In the contest, competitors must discover the unknown genetic basis of rare disorders faced by three pediatric patients. Armed with the entire genome sequence of the patients and their parents, Spliceman will be used to interrogate discovered mutations and variants for their ability to disrupt splicing.


'/>"/>

Contact: David Orenstein
david_orenstein@brown.edu
401-863-1862
Brown University
Source:Eurekalert

Related biology news :

1. Rare genetic disorder gives clues to autism, epilepsy, mental retardation
2. Genetic Engineering & Biotechnology News reports on growing role of molecular diagnostics
3. Study finds genetic variant plays role in cleft lip
4. Genetic finding implicates innate immune system in major cause of blindness
5. American College of Medical Genetics receives $13.5M NIH contract
6. Clue to genetic cause of fatal birth defect
7. Can genetic information be controlled by light?
8. The American Society of Human Genetics hosts 58th Annual Meeting in Philadelphia
9. Modern genetics vs. ancient frog-killing fungus
10. Genetic based human diseases are an ancient evolutionary legacy
11. Genetic evidence for avian influenza movement from Asia to North America via wild birds
Post Your Comments:
*Name:
*Comment:
*Email:
(Date:2/21/2017)... and PORTLAND, Ore. , Feb. ... the Avamere Family of Companies (Avamere Health Services, Infinity ... a six-month research study that will apply the power ... at senior living and health centers. By analyzing data ... to gain insights into physical and environmental conditions, and ...
(Date:2/13/2017)... FRANCISCO , Feb. 13, 2017  RSA ... centralized platform that is designed to enhance fraud ... latest release in the RSA Fraud & Risk ... enable organizations to leverage additional insights from internal ... tools to better protect their customers from targeted ...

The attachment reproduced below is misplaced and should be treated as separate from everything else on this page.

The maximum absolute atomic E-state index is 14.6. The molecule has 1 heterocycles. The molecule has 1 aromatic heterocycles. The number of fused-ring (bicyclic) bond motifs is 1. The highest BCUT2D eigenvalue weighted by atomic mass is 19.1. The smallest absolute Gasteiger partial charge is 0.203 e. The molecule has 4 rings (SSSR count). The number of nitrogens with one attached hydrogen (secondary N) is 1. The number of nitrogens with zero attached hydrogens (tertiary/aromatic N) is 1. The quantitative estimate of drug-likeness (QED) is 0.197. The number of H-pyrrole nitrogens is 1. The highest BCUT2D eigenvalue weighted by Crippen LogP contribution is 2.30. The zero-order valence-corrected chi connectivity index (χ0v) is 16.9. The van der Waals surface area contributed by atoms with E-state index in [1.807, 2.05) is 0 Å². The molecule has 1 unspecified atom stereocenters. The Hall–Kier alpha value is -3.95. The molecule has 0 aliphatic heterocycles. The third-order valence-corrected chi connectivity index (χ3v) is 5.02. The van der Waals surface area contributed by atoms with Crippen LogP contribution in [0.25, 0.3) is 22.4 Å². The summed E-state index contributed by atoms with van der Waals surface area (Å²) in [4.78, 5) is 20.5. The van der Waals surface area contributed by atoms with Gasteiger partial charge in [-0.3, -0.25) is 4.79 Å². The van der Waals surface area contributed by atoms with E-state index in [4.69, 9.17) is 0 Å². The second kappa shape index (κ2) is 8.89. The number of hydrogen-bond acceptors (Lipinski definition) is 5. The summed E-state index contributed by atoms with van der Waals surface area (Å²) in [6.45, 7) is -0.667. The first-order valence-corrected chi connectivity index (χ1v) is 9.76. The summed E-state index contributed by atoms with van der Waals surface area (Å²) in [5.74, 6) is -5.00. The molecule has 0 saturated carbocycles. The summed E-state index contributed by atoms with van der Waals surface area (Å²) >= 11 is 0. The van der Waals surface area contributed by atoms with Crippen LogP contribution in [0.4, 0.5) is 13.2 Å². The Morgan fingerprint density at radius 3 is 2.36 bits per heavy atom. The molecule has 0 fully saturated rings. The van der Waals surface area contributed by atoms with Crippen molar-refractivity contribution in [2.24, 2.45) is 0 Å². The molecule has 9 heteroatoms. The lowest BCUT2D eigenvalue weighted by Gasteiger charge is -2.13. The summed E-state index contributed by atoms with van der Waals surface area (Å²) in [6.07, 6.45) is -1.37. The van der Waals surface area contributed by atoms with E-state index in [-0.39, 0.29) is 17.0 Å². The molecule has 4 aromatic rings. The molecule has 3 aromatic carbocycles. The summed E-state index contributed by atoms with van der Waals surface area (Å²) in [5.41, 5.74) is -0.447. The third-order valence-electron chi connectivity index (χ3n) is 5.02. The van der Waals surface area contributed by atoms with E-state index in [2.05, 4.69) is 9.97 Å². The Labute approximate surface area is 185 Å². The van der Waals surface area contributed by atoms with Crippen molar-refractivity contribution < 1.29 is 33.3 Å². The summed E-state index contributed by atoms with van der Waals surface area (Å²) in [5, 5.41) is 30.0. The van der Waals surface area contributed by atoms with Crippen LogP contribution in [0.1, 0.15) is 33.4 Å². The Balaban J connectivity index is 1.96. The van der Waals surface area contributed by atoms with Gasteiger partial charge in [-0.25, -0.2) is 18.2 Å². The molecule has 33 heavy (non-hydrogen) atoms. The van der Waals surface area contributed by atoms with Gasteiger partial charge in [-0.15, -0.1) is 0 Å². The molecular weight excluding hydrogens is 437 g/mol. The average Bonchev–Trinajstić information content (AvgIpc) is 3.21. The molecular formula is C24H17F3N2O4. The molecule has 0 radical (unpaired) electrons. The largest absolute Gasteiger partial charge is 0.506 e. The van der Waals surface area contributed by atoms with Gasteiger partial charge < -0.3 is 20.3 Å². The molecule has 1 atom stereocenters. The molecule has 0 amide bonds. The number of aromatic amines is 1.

(Date:2/8/2017)... , Feb. 8, 2017 About Voice Recognition ... to match it against a stored voiceprint template. ... pitch, cadence, and tone are compared to distinguish ... hardware installation, as most PCs already have a ... transactions. Voice recognition biometrics are most likely to ...
Breaking Biology News(10 mins):
(Date:2/23/2017)... Feb. 23, 2017  Seattle,s upscale Capitol Hill neighborhood, with its ... place for a head lice treatment salon to set up ... Tuscan restaurant and a French bistro on E Madison Ave, ... aren,t just any old lice clinic, we pride ourselves on ... and release some of the stigma associated with lice. Everyone ...
(Date:2/23/2017)... ... February 23, 2017 , ... Brain Sentinel, ... begin marketing the SPEAC® System, the Brain Sentinel® Seizure Monitoring and Alerting System. ... healthcare facilities during periods of rest. A lightweight, non-invasive monitor is placed on ...
(Date:2/23/2017)... ... 23, 2017 , ... David Nolte, PhD accepted Purdue University’s ... Purdue Research Park of West Lafayette, Indiana. , The top commercialization award ... and success with, commercializing discoveries from Purdue research. “This award is truly an ...
(Date:2/23/2017)... Winston-Salem, NC (PRWEB) , ... February 23, 2017 , ... ... pleased to announce a new partnership with Compass Research . GGI's mission is ... gifting a vaccine to a child in need in honor of each clinical trial ...
Breaking Biology Technology: